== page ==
Erica Brescia, the COO of Github, a company in which 70% of the workforce has worked remotely for a decade, wrote in the Economist about how remote working is different and better. There have been many perspectives shared on remote work, but Erica’s adds an intriguing detail.
Managers tasked with creating a culture of collaboration within a distributed team will find the profile of a leader changes. A recent study found that the skills and traits of successful leaders in an in-person, office-based environment differ from those needed to lead distributed, remote teams. Instead of valuing confidence and charisma, remote teams value leaders who are organised, productive and facilitate connections between colleagues.
This perspective raises the question, should leaders recruit managers with different skill sets depending on the team?
I dug up the paper which you can read here and summarized the findings in a bit more detail below.
Emergent leadership, those who rise to lead through influence rather than authority, happens in two ways: achieving goals or building relationships. Task means helping the team to accomplish a mission. Goal-oriented leaders are over-represented in research studies. The technique seems to be more effective.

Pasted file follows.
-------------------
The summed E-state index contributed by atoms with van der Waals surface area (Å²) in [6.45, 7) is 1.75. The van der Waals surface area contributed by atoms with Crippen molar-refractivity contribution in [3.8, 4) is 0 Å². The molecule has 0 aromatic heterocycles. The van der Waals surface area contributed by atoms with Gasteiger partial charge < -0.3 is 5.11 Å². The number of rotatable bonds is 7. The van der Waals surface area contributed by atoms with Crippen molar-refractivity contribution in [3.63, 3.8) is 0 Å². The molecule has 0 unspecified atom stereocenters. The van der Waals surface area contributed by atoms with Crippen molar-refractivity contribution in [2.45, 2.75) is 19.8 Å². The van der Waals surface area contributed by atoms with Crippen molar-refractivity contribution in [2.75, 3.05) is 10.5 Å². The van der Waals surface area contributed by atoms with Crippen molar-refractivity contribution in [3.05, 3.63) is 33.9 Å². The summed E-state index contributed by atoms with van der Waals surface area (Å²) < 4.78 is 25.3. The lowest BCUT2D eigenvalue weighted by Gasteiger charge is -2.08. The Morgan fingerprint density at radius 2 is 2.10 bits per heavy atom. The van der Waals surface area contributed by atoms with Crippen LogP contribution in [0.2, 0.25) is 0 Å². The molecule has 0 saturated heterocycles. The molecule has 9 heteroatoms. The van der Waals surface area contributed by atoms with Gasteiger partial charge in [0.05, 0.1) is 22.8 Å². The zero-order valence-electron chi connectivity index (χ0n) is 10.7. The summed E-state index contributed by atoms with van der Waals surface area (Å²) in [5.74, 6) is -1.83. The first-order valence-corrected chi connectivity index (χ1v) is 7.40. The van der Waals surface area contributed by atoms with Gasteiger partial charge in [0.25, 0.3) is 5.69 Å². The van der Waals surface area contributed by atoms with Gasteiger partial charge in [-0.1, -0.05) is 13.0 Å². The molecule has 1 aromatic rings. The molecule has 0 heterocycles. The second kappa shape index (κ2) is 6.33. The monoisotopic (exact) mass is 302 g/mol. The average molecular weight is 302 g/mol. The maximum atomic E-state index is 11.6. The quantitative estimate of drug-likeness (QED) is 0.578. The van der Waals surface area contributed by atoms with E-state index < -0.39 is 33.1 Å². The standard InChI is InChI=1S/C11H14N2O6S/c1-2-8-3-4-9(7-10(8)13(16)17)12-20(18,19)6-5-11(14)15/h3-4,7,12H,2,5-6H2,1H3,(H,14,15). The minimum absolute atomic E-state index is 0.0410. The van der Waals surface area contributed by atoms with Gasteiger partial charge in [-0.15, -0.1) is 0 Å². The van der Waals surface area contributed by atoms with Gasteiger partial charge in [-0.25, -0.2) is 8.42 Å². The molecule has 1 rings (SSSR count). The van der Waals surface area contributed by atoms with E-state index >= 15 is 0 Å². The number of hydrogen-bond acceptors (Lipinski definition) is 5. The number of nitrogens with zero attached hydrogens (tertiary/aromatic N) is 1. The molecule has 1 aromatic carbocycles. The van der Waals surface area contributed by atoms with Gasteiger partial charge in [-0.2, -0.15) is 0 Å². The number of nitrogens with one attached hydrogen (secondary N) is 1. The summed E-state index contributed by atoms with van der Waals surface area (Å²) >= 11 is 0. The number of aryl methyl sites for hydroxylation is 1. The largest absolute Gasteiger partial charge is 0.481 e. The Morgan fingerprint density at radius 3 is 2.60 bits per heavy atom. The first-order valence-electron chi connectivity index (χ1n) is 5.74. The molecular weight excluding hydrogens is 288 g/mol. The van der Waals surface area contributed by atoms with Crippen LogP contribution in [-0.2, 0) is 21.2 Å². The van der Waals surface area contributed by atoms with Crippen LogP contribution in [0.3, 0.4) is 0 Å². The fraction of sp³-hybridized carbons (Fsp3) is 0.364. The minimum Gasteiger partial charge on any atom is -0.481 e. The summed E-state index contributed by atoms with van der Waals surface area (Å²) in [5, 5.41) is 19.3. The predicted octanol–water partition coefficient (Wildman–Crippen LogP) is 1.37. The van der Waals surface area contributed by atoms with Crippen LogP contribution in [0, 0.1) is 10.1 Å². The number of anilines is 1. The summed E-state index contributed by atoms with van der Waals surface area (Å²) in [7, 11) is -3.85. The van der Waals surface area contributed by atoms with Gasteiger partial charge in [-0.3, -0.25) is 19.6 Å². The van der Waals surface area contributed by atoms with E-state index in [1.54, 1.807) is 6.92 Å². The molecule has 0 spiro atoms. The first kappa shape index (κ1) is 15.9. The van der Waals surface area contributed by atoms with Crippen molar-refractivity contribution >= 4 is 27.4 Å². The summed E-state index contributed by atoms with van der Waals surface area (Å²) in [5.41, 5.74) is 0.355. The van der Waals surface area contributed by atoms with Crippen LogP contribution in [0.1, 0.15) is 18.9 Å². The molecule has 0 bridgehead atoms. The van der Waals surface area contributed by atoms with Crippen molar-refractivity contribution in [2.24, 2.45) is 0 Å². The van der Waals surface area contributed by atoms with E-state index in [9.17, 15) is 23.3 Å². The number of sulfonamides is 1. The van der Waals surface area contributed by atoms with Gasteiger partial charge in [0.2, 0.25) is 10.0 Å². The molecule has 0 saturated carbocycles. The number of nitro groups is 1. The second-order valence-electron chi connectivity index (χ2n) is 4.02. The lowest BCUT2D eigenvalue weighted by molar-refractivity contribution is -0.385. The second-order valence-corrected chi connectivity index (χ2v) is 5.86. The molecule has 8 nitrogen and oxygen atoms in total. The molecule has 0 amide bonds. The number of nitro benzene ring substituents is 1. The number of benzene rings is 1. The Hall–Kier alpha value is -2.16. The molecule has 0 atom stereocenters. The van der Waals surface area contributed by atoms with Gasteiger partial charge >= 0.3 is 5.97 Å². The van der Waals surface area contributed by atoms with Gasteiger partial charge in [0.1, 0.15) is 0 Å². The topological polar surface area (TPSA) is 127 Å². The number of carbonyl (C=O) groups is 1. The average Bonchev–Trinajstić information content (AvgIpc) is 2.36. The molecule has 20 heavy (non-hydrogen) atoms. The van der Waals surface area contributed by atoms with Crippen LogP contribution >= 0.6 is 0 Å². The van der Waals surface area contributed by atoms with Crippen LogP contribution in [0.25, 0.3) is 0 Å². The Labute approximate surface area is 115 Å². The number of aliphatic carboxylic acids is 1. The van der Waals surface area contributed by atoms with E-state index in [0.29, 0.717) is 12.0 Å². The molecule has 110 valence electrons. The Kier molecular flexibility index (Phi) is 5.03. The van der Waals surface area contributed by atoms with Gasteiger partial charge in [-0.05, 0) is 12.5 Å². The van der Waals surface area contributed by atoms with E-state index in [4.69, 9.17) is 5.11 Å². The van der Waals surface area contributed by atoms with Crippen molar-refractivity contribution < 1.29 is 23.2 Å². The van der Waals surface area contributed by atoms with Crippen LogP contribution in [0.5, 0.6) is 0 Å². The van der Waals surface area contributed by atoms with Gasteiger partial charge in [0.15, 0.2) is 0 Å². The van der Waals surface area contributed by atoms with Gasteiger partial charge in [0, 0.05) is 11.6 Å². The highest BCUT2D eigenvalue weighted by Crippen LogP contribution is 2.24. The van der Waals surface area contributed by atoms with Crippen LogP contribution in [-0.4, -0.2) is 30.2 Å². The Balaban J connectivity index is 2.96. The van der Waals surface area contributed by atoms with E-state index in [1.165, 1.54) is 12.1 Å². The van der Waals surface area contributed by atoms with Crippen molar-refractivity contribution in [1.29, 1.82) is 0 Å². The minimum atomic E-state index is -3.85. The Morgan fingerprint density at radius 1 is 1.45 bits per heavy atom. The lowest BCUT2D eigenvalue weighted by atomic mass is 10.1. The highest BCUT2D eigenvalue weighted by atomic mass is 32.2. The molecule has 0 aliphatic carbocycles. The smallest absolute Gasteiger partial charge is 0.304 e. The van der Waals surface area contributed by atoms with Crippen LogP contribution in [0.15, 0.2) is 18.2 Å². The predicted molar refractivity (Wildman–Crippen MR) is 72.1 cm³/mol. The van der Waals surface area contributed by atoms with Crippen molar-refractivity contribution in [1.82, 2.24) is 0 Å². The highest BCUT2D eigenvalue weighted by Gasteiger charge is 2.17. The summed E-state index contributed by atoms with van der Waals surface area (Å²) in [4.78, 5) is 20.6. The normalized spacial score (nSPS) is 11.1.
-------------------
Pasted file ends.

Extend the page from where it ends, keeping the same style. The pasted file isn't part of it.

Ascriptive leadership occurs when team members are classified as leaders or non-leaders by the team. Typically, this happens when others describe someone as intelligent, dynamic, and motivated.
In the real world, a leader has an opportunity to show leadership in many different situations, and team members pick up on these. Ascription matters more than achievement.
In the virtual world, studies have shown leaders distinguish themselves “in logistical coordination rather than through expertise…” Monitoring team progress and coordinating team members also buttressed a leader’s standing. Achievement matters more than ascription.